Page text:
The Rhythm of Setting

One of the most common problems I see from beginning writers is that they either have too much description, which drags on for paragraphs or even pages, or they have too little, and I’m left to experience a story about characters in empty space. Finding that middle ground between too much and too little is vital for establishing a vivid sense of place. Just like everything else in writing, it’s an acquired skill.

The setting of a story is not something you need to describe all in one place—and that includes the setting of a single area in your story. Rather than thinking of setting as either something the reader needs to digest all at once, or wondering WTF setting even is, I want you to start thinking of it as a drum.

Yes, that’s right, a drum. A huge, round bass drum at the back of a dark stage. The drum is surrounded by torches that flicker an orange glow across the orchestra. The stage is decorated with movie props from The Lord of the Rings. And the orchestra members are outfitted in costumes.

See what I did there? I set the stage (literally) and gave you a mental image for this drum. That’s all it takes to ground your reader in a sense of place. Think of your favorite song. Think of the drumline of that song. Maybe you’ve barely noticed it before, maybe it’s your favorite part. But the one certain thing is that it is always there—a steady, forward-driving force.

Just like a drum keeps the rhythm for an orchestra, your setting keeps the beat for your novel—or, at least, it can, if you deliver it correctly. Several years ago, one of my college creative writing professors introduced me to a concept she called One Sense of Place Beat Per Page. And yes, it’s as simple as it sounds. As you write or revise, make an effort to put at least one sense of place beat on every page. And by the end of your book, you have hundreds of setting beats, which have kept the rhythm throughout the story, grounding the reader the whole time. Is your book 500 pages? That’s 500 setting beats spaced over the entire story. Do you see how that is so much better than cramming half of those beats into four pages—or how much more detail that can provide than leaving it out entirely?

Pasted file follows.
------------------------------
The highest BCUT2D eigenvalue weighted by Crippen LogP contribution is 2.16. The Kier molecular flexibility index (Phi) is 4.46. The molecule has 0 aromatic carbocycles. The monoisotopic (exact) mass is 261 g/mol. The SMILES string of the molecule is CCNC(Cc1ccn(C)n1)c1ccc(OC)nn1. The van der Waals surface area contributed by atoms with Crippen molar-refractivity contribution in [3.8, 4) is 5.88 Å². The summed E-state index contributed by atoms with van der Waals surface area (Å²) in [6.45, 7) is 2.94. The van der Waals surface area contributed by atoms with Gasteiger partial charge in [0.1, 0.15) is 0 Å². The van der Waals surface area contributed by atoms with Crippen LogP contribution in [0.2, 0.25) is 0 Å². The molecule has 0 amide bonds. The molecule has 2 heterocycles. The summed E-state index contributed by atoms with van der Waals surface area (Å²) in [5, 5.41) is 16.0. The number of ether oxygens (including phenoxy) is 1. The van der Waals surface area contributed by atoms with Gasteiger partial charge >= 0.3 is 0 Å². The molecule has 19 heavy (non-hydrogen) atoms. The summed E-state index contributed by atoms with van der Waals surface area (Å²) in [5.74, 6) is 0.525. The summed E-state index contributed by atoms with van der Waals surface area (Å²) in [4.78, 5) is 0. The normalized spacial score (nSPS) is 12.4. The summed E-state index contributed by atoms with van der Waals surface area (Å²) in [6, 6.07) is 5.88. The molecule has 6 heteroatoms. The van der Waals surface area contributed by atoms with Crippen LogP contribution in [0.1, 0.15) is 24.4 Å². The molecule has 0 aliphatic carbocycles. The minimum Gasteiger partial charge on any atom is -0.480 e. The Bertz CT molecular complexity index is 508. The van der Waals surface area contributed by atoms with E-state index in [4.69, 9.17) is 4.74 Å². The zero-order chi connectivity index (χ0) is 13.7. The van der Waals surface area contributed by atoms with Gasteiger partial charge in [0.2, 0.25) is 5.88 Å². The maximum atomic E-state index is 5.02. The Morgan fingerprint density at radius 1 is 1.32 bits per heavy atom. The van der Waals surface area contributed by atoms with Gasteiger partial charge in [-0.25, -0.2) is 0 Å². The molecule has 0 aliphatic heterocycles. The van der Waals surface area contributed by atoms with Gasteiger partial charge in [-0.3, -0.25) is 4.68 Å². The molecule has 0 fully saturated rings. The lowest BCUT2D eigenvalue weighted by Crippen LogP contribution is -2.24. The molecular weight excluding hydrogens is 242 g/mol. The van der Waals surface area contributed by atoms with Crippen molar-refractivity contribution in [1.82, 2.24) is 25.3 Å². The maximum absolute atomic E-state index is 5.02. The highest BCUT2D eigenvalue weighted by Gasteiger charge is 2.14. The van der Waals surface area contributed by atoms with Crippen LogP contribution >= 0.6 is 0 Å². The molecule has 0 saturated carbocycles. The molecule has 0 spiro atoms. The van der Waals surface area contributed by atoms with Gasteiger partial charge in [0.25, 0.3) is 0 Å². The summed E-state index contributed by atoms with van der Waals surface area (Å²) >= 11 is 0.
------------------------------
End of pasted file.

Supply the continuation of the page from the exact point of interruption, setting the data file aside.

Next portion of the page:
Remember: the important beats that help drive your central conflict need to be placed deliberately. If a beat needs to appear early in order for the plot to make sense, then place it early. And don’t feel limited if you’ve used a beat before—readers like to be reminded of the setting. Just deliver it in a different way each time.

Now, the delivery of the sense of place is just as important as the setting itself. You’re not going to want to say “the orchestra members are all outfitted in costumes.” It doesn’t do much to evoke a strong mental image, and is, in fact, a classic example of telling rather than showing (FYI, we’ll cover Show vs. Tell in a separate blog post). Keep in mind: your initial delivery of a sense of place beat doesn’t need to be the most beautiful piece of literature you’ve ever written. That’s what revision is for—your first draft should never be your final draft. So, “the orchestra members are outfitted in costumes” could be my first draft placeholder, which I later revise to “the strings section wore grey robes reminiscent of Gandalf,” which gives you a much better picture.

Your setting is one of the most powerful tools in your story. It has the power to convey and drive conflict that other elements of your novel don’t. It has the power to ground and captivate your readers. Think of your favorite stories, and likely, the first thing that comes to mind is setting. For me, it’s Hogwarts, Middle Earth, the Death Star, Battle School, and the Southern Water Tribe. Your story can evoke just as vivid of a setting as these—you only need to know how to put it on the page the right way. Keep in mind the image of the drum. Your sense of place has a rhythm, and if you punctuate that rhythm, your setting will shine.

Happy writing!

Writers’ Clearinghouse empowers authors and agents by providing low-cost, at-a-glance evaluations of entire manuscripts, with emphasis in twenty specific areas (including sense of place) that tell you exactly where your manuscript stands, its strengths and weaknesses, and what you can do to improve it.

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